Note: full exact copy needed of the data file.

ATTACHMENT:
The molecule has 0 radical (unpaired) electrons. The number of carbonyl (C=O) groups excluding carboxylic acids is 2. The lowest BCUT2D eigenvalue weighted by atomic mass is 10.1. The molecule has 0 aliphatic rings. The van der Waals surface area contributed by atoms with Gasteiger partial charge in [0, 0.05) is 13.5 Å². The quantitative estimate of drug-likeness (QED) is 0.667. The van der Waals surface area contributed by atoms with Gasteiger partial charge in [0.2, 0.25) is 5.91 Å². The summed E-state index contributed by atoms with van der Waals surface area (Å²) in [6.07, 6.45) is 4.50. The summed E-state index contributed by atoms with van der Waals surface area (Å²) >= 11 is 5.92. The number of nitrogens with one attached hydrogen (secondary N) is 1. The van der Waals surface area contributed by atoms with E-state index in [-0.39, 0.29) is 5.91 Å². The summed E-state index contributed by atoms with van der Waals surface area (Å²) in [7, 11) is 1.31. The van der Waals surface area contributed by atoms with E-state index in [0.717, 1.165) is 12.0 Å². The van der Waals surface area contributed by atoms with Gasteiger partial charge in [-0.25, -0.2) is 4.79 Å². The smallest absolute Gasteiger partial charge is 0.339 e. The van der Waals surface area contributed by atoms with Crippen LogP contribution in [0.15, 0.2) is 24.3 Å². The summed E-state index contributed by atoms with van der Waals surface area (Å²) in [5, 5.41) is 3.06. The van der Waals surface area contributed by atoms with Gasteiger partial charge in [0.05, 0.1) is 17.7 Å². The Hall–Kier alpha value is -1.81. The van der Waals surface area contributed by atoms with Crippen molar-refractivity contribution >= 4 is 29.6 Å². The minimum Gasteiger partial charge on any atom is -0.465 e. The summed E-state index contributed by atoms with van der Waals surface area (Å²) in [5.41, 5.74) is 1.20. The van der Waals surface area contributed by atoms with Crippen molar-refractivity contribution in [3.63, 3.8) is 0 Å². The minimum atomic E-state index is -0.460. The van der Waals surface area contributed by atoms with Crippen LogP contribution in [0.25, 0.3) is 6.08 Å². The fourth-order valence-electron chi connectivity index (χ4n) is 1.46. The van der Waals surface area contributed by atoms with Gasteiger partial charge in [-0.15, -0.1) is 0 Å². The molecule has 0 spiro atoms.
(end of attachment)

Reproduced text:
The molecule has 0 radical (unpaired) electrons. The number of carbonyl (C=O) groups excluding carboxylic acids is 2. The lowest BCUT2D eigenvalue weighted by atomic mass is 10.1. The molecule has 0 aliphatic rings. The van der Waals surface area contributed by atoms with Gasteiger partial charge in [0, 0.05) is 13.5 Å². The quantitative estimate of drug-likeness (QED) is 0.667. The van der Waals surface area contributed by atoms with Gasteiger partial charge in [0.2, 0.25) is 5.91 Å². The summed E-state index contributed by atoms with van der Waals surface area (Å²) in [6.07, 6.45) is 4.50. The summed E-state index contributed by atoms with van der Waals surface area (Å²) >= 11 is 5.92. The number of nitrogens with one attached hydrogen (secondary N) is 1. The van der Waals surface area contributed by atoms with E-state index in [-0.39, 0.29) is 5.91 Å². The summed E-state index contributed by atoms with van der Waals surface area (Å²) in [7, 11) is 1.31. The van der Waals surface area contributed by atoms with E-state index in [0.717, 1.165) is 12.0 Å². The van der Waals surface area contributed by atoms with Gasteiger partial charge in [-0.25, -0.2) is 4.79 Å². The smallest absolute Gasteiger partial charge is 0.339 e. The van der Waals surface area contributed by atoms with Crippen LogP contribution in [0.15, 0.2) is 24.3 Å². The summed E-state index contributed by atoms with van der Waals surface area (Å²) in [5, 5.41) is 3.06. The van der Waals surface area contributed by atoms with Gasteiger partial charge in [0.05, 0.1) is 17.7 Å². The Hall–Kier alpha value is -1.81. The van der Waals surface area contributed by atoms with Crippen molar-refractivity contribution >= 4 is 29.6 Å². The minimum Gasteiger partial charge on any atom is -0.465 e. The summed E-state index contributed by atoms with van der Waals surface area (Å²) in [5.41, 5.74) is 1.20. The van der Waals surface area contributed by atoms with Crippen molar-refractivity contribution in [3.63, 3.8) is 0 Å². The minimum atomic E-state index is -0.460. The van der Waals surface area contributed by atoms with Crippen LogP contribution in [0.25, 0.3) is 6.08 Å². The fourth-order valence-electron chi connectivity index (χ4n) is 1.46. The van der Waals surface area contributed by atoms with Gasteiger partial charge in [-0.15, -0.1) is 0 Å². The molecule has 0 spiro atoms.